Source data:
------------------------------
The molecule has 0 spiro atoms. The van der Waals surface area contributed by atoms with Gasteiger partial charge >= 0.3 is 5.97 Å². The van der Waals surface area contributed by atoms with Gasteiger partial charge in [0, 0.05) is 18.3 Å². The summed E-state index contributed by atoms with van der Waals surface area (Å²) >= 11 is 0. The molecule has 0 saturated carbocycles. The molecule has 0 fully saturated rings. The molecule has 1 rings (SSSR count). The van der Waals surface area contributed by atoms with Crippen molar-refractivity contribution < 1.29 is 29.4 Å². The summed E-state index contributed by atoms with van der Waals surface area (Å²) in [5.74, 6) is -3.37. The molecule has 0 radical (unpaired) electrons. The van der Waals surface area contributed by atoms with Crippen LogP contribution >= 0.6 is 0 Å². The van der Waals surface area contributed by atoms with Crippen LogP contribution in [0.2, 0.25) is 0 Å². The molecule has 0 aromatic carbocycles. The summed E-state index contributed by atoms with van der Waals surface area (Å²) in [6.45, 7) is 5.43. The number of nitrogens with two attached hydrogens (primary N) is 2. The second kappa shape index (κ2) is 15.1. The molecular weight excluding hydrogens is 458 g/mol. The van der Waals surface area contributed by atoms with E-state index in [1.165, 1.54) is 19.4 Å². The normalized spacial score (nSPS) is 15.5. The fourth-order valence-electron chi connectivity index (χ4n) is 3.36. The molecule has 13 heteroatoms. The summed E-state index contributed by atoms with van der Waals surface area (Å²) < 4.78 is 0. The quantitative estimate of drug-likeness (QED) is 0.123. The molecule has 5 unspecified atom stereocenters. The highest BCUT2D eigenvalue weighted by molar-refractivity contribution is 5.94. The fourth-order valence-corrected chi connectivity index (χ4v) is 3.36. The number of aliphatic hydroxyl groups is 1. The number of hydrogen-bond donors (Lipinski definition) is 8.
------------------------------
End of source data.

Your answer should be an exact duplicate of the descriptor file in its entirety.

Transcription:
The molecule has 0 spiro atoms. The van der Waals surface area contributed by atoms with Gasteiger partial charge >= 0.3 is 5.97 Å². The van der Waals surface area contributed by atoms with Gasteiger partial charge in [0, 0.05) is 18.3 Å². The summed E-state index contributed by atoms with van der Waals surface area (Å²) >= 11 is 0. The molecule has 0 saturated carbocycles. The molecule has 0 fully saturated rings. The molecule has 1 rings (SSSR count). The van der Waals surface area contributed by atoms with Crippen molar-refractivity contribution < 1.29 is 29.4 Å². The summed E-state index contributed by atoms with van der Waals surface area (Å²) in [5.74, 6) is -3.37. The molecule has 0 radical (unpaired) electrons. The van der Waals surface area contributed by atoms with Crippen LogP contribution >= 0.6 is 0 Å². The van der Waals surface area contributed by atoms with Crippen LogP contribution in [0.2, 0.25) is 0 Å². The molecule has 0 aromatic carbocycles. The summed E-state index contributed by atoms with van der Waals surface area (Å²) in [6.45, 7) is 5.43. The number of nitrogens with two attached hydrogens (primary N) is 2. The second kappa shape index (κ2) is 15.1. The molecular weight excluding hydrogens is 458 g/mol. The van der Waals surface area contributed by atoms with E-state index in [1.165, 1.54) is 19.4 Å². The normalized spacial score (nSPS) is 15.5. The fourth-order valence-electron chi connectivity index (χ4n) is 3.36. The molecule has 13 heteroatoms. The summed E-state index contributed by atoms with van der Waals surface area (Å²) < 4.78 is 0. The quantitative estimate of drug-likeness (QED) is 0.123. The molecule has 5 unspecified atom stereocenters. The highest BCUT2D eigenvalue weighted by molar-refractivity contribution is 5.94. The fourth-order valence-corrected chi connectivity index (χ4v) is 3.36. The number of aliphatic hydroxyl groups is 1. The number of hydrogen-bond donors (Lipinski definition) is 8.